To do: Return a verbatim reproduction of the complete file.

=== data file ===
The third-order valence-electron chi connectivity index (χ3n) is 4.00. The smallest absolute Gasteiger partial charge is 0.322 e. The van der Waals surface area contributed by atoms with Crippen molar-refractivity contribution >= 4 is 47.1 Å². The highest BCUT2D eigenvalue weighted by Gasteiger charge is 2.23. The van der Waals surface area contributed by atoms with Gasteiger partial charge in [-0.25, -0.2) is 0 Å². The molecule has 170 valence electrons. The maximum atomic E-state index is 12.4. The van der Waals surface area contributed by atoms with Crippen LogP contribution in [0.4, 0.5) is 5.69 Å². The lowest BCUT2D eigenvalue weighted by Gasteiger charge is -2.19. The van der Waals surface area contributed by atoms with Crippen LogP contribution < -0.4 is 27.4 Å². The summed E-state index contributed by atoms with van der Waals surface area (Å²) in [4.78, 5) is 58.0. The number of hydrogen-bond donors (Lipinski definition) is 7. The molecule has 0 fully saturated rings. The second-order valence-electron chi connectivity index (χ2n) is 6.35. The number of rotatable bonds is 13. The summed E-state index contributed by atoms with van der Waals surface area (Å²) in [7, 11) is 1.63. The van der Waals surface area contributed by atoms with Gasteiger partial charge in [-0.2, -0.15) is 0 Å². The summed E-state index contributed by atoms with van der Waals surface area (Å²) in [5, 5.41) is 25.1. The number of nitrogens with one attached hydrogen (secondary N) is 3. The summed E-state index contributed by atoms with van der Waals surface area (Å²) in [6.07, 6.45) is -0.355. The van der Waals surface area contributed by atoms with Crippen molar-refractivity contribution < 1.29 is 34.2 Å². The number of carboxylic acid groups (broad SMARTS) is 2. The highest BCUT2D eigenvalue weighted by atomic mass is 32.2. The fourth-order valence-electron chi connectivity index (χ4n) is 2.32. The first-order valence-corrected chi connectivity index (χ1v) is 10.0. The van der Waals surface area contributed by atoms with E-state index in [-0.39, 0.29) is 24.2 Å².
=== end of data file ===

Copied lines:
The third-order valence-electron chi connectivity index (χ3n) is 4.00. The smallest absolute Gasteiger partial charge is 0.322 e. The van der Waals surface area contributed by atoms with Crippen molar-refractivity contribution >= 4 is 47.1 Å². The highest BCUT2D eigenvalue weighted by Gasteiger charge is 2.23. The van der Waals surface area contributed by atoms with Gasteiger partial charge in [-0.25, -0.2) is 0 Å². The molecule has 170 valence electrons. The maximum atomic E-state index is 12.4. The van der Waals surface area contributed by atoms with Crippen LogP contribution in [0.4, 0.5) is 5.69 Å². The lowest BCUT2D eigenvalue weighted by Gasteiger charge is -2.19. The van der Waals surface area contributed by atoms with Crippen LogP contribution < -0.4 is 27.4 Å². The summed E-state index contributed by atoms with van der Waals surface area (Å²) in [4.78, 5) is 58.0. The number of hydrogen-bond donors (Lipinski definition) is 7. The molecule has 0 fully saturated rings. The second-order valence-electron chi connectivity index (χ2n) is 6.35. The number of rotatable bonds is 13. The summed E-state index contributed by atoms with van der Waals surface area (Å²) in [7, 11) is 1.63. The van der Waals surface area contributed by atoms with Gasteiger partial charge in [-0.2, -0.15) is 0 Å². The summed E-state index contributed by atoms with van der Waals surface area (Å²) in [5, 5.41) is 25.1. The number of nitrogens with one attached hydrogen (secondary N) is 3. The summed E-state index contributed by atoms with van der Waals surface area (Å²) in [6.07, 6.45) is -0.355. The van der Waals surface area contributed by atoms with Crippen molar-refractivity contribution < 1.29 is 34.2 Å². The number of carboxylic acid groups (broad SMARTS) is 2. The highest BCUT2D eigenvalue weighted by atomic mass is 32.2. The fourth-order valence-electron chi connectivity index (χ4n) is 2.32. The first-order valence-corrected chi connectivity index (χ1v) is 10.0. The van der Waals surface area contributed by atoms with E-state index in [-0.39, 0.29) is 24.2 Å².